Uncomplicated but delicious.

Substance or style is a question that is often asked but never answered in music. On the one hand, you could have a band or singer who are undoubtedly talented, able to sing/write songs with technical brilliance but are bland to the extent of mediocrity or, worse, a contestant on an ITV1 talent show to find a new pop star or, worse still, stage actor. On the other, you could have an image so sharp that it could shave Rasputin and a voice so distinctive that you could be identified by Inuits listening on wind up radios, but only have the musical chops of a dingo. The boring and unsubstantial answer is that the ideal way to be is a halfway between the two, but most people agree that they would plump for one or the other. After all, Leona Lewis sells records as the Sex Pistols did.

I Was A Boyscout however do actually fit neatly in the middle of this particular analogy. There is enough chutzpah on the impossibly long-titled “I Want You To Know That There Is Always Hope” to mark them aside from the run of the mill indie bands that make up Jo Wiley's playlist and enough ability to actually sing and play their instruments with technical proficiency and feeling. Whether this is a good thing or not is pretty much down to the individual. On the one hand they are the perfect indie band of 2008 but on the other they find themselves in somewhat of a aesthetic no-man's-land where people who want more than the other will easily pass them by.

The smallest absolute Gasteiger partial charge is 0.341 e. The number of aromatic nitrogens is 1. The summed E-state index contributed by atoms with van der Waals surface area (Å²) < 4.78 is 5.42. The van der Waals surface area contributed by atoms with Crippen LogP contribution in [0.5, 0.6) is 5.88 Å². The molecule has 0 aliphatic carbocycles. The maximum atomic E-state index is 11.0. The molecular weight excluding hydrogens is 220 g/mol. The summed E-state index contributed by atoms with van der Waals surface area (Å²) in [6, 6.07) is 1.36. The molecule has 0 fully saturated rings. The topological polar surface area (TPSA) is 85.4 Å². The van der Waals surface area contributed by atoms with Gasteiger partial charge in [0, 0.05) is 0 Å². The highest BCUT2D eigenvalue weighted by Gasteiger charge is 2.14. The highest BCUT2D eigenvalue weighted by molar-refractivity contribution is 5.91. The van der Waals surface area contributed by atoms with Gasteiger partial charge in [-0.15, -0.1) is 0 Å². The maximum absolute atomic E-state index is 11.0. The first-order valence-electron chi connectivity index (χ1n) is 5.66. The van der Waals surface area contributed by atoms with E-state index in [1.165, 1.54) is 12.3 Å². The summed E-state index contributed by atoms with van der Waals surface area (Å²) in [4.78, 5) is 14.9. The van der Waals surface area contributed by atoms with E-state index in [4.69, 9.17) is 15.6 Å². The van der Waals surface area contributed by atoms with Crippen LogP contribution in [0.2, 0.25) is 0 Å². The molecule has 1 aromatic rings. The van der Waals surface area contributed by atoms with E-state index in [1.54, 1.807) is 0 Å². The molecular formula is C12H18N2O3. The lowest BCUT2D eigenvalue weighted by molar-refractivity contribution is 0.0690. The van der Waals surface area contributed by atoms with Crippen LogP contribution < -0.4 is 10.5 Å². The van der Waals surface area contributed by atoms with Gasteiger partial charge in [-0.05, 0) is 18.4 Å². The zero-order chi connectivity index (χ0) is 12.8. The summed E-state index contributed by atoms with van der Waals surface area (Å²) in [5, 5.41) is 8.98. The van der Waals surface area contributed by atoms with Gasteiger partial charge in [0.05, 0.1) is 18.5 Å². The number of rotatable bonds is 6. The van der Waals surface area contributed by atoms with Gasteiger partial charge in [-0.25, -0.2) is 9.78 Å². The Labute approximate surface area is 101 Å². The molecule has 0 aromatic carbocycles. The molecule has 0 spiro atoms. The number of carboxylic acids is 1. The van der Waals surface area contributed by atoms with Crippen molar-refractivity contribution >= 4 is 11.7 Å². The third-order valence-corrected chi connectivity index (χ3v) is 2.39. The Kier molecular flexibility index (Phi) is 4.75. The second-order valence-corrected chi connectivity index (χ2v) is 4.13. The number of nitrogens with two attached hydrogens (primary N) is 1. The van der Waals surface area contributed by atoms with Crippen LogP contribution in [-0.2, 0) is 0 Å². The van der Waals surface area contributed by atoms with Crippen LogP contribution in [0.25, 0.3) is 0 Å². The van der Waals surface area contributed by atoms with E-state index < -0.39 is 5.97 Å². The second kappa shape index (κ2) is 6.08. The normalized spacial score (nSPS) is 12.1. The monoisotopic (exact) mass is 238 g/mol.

Thankfully, “I Want You To Know That There Is Always Hope” is a triumph, no matter how you dissect and carve it up. As is suggested in the title, this is a rather soaring, feel good effort that does its very best in lightening up the listener's day. And it does this rather well. “Save Your Wishes” is rousing, “Lucean” is tender and considered and “Our Smallest Adventures” does upbeat and quirky better than most, adding the crux of the album with its optimistic refrain (“there's nothing we can't do”). I Was A Boyscout seem to be clever enough to be able to pick out all of the elements that will make them stand out without forgetting what it takes to gain respect from the self considered connoisseurs of recorded sound. Much more than a compromise, “I Want You To Know That There Is Always Hope” should satisfy, please and delight those that listen to it.